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BE ADVISED: TAX CREDIT: The $7500 tax credit is NOT applicable to offset self employment taxes. Be advised that if you are self-employed check with an expert before assuming the credit will apply to your total tax bill.
 

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Are you sure about that? Isn't it suppose to be $7500 Tax CREDIT (not Deduction), which means Uncle Sam should just give you the full amount of the CREDIT regardless of your tax obligations...
Yup. But It is a one year tax deal. AFAIK the only way you are going to get credit for all $7500 is if your accumulating tax for the year is greater than $7500.
 

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The $7500 is not a deductible; it is not subtracted f4om income, it is subtracted from the tax you will have owed.
 

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There are couple things that some people do if they don't have enough tax liability. If you have a 401K and are able to withdraw from it without penalty then you can do a Roth conversion, which means transferring money from the 401K to a Roth account. The amount that you transfer then becomes taxable just as if you had taken the withdrawal as a payment. And there isn't the same limit as a normal Roth contribution so you can transfer as much as you need to create the tax liability amount that you need. Of course check with a tax advisor for assistance on this as it can be done wrong and it's not reversible, but it's a very common procedure. If that option isn't available some people simply lease the car, the lease company gets the $7,500 credit in that case since they are the original purchaser, and many times they will apply that to the lease. And at the end of the lease you can purchase the car. With a good lease the end result may not be exactly the same as purchasing and taking the credit yourself but I have heard that it can get pretty close.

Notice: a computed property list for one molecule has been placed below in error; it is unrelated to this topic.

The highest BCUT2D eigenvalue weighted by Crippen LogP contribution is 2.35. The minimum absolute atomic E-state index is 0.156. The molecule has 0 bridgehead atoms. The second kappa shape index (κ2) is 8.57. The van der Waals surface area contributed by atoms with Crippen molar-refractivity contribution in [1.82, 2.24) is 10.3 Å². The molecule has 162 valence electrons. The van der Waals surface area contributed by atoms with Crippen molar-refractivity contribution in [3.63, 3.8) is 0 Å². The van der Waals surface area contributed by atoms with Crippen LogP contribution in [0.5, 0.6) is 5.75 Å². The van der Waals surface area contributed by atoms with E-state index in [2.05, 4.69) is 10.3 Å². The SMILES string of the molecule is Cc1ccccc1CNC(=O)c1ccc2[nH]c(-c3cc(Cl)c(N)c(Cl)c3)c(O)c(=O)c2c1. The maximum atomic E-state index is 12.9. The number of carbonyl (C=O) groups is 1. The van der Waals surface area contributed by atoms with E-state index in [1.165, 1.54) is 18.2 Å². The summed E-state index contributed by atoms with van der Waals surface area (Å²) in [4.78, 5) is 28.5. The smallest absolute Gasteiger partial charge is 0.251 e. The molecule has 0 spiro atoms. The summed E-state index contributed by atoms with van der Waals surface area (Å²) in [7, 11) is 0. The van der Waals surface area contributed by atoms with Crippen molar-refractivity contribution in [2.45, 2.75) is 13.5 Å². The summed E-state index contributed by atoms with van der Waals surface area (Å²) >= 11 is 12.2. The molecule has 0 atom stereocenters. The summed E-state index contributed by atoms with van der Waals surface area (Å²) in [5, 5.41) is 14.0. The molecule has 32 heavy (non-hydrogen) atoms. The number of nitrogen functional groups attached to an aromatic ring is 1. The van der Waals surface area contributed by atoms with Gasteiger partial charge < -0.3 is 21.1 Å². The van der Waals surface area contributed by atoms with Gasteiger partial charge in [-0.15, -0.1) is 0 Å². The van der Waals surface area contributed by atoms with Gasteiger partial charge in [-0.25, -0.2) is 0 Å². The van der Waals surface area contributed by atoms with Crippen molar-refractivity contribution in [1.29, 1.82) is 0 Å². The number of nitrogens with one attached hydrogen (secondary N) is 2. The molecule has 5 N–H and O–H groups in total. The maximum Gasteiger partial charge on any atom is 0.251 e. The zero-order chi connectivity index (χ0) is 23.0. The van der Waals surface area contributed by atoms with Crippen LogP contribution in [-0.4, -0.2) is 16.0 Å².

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ACC: does not follow steadily. It will accelerate toward the car ahead and then brake, fall back,
then accelerate again and then brake--and the car ahead is moving at a steady speed. I recently rented a VW Passat and this feature worked perfectly--followed the car smoothly and steadily, with no unnecessary sudden braking or acceleration.

LKAS: gets confused by freeway offramp striping. I'm not planning to exit the freeway, but the LKAS follows the right hand stripe and tries to steer the car onto the offramp. Then it seems to realize the right hand stripe also continues straight ahead, and goes through a series of indecisive jerks of the wheel, some to follow the exit stripe and others to follow the straight ahead stripe. Again, the rented Passat, and my 2018 Chevy Volt, did not get confused by offramp stripes or try to steer me onto the offramp when I didn't want to exit. It seemed to understand that its mission was to keep me on the road, not to decide my route.